A report describes ElectroSpray Ionization based Electrostatic Precipitation (ESIEP) for collecting lunar dust particles. While some HEPA filtration processes may remove a higher fraction (>99.9 percent) of the particles, the high efficiency may not be appropriate from an overall system standpoint, especially in light of the relatively large power requirement that such systems demand.
The new electrospray particle capture technology (inspired by the late Nobel Laureate Dr. John B. Fenn) is described as a variant of electrostatic precipitation that eliminates the current drawbacks of electrostatic precipitation. The new approach replaces corona prone field with a mist of highly charged microdroplets generated by electrospray ionization (ESI) as the mechanism by which incoming particles are attracted and captured. In electrospray, a miniscule flow rate (microliters/minute) of liquid (typically water and a small amount of salt to enhance conductivity) is fed from the tip of a needle held at a high voltage potential relative to an opposite counter electrode. At sufficient field strength, a sharp liquid meniscus forms (known as a so-called “Taylor Cone”), which emits a jet of highly charged droplets that drift through the surrounding gas and are collected on the walls of a conductive tube. Particles in the gas have a high probability of contact with the droplets either by adhering to the droplets or otherwise acquiring a high level of charge, causing them to be captured on the collecting electrode as well. The spray acts as a filtration material that is continuously introduced and removed from the gas flow, and thus can never become clogged.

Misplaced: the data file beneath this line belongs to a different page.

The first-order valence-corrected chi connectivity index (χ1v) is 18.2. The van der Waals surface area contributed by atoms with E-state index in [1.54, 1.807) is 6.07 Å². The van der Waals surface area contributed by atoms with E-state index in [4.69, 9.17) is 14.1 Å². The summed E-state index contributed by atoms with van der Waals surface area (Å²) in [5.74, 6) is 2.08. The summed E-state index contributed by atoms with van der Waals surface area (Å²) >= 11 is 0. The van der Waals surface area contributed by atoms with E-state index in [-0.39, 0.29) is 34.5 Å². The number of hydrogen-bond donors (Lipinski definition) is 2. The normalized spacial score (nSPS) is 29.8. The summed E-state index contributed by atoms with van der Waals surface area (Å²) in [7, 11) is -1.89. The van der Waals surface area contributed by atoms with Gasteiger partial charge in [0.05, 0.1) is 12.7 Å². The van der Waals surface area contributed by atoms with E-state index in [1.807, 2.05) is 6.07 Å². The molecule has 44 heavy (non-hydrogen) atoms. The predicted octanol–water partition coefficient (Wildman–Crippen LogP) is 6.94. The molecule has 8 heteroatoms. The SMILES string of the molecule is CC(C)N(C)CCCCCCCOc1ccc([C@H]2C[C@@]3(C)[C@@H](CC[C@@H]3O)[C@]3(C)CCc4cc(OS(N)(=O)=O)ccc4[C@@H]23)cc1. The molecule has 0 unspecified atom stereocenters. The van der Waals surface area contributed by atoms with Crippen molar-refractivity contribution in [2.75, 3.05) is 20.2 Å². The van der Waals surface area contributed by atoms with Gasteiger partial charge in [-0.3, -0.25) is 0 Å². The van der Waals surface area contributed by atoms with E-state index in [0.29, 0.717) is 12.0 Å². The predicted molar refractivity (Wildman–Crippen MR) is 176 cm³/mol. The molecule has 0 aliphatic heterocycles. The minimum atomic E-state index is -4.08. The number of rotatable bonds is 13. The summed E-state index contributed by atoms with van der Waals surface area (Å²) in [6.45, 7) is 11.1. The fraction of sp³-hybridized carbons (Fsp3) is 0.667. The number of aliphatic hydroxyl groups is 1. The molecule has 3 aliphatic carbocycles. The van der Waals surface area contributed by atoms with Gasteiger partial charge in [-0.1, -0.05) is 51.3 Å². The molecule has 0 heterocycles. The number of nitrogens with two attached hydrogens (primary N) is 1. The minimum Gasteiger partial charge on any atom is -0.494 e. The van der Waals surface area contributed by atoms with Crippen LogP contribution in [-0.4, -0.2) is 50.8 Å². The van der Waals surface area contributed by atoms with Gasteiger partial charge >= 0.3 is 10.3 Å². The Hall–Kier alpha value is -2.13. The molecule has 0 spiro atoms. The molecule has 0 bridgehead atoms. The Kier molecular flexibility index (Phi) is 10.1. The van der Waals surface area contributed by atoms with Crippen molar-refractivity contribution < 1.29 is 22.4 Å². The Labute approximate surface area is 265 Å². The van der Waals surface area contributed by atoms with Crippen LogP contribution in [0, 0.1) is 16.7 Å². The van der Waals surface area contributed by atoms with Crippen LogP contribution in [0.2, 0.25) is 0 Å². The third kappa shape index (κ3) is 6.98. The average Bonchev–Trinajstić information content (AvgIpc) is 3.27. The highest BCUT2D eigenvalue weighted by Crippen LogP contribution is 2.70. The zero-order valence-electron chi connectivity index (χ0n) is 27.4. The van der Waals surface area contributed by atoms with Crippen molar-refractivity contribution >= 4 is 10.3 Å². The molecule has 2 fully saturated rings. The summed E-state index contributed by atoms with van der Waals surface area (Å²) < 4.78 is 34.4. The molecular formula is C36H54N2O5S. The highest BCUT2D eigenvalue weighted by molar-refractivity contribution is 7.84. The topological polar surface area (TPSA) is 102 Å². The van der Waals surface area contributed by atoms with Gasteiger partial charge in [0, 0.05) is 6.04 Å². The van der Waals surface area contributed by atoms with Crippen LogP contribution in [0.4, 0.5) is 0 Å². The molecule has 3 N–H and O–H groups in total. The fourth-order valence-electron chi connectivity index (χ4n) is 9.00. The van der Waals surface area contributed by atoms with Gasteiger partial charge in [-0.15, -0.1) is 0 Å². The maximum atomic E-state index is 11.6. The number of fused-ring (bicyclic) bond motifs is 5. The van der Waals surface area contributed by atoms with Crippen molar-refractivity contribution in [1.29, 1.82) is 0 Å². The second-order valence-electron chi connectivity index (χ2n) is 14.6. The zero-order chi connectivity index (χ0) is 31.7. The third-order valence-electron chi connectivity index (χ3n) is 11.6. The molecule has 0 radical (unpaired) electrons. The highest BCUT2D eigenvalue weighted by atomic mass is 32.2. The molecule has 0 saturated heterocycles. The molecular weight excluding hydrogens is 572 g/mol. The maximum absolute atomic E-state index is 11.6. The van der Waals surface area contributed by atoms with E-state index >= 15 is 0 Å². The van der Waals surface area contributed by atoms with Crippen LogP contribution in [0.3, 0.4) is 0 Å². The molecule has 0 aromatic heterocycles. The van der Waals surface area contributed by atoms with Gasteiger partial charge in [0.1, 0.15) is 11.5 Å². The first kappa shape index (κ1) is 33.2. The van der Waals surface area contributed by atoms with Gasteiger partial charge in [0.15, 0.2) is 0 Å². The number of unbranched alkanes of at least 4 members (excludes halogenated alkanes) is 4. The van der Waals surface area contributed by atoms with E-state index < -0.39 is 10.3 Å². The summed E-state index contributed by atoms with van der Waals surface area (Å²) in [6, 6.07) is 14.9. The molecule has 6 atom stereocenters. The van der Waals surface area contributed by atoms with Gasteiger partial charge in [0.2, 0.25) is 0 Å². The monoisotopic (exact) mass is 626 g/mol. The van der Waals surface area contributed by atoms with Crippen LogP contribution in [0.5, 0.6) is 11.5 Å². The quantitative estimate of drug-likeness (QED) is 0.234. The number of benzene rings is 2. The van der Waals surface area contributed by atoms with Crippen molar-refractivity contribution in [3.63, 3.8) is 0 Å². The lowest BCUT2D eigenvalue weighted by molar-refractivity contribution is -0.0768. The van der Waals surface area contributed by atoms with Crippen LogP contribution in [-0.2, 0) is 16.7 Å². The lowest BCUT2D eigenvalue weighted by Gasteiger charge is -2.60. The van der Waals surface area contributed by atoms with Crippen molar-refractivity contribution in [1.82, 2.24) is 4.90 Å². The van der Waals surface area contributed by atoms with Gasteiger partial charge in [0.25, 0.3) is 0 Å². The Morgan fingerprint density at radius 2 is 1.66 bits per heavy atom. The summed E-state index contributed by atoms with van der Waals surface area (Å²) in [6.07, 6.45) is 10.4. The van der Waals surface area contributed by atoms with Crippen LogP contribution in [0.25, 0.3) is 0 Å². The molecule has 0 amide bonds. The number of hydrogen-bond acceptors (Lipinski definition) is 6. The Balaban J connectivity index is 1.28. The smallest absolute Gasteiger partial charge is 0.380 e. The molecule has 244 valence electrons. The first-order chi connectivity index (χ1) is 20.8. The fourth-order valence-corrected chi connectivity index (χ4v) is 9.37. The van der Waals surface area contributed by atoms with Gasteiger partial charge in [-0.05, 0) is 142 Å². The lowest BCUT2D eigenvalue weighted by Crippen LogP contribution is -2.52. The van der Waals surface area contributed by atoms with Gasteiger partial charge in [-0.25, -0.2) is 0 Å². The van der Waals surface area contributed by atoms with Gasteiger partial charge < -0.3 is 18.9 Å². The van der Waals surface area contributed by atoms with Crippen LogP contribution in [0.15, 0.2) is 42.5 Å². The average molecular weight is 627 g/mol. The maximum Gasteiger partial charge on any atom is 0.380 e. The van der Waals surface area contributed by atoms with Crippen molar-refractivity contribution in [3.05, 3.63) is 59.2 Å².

Experiments determined that ESIEP can collect particles with efficiencies as high as or higher than traditional corona- based EP, owing to the higher specificity of charging and higher levels of charge deposited on particles by the droplets. Removal rates of 95–99 percent and greater are typically observed, even at moderate gas flow rates — all without the generation of ozone due to corona discharge.
This work was done by Joseph Bango and Michael Dziekan of Connecticut Analytical Corp. for Glenn Research Center. Inquiries concerning rights for the commercial use of this invention should be addressed to
Inquiries concerning rights for the commercial use of this invention should be addressed to
NASA Glenn Research Center, Innovative Partnerships Office, Attn: Steven Fedor, Mail Stop 4–8, 21000 Brookpark Road, Cleveland, Ohio 44135.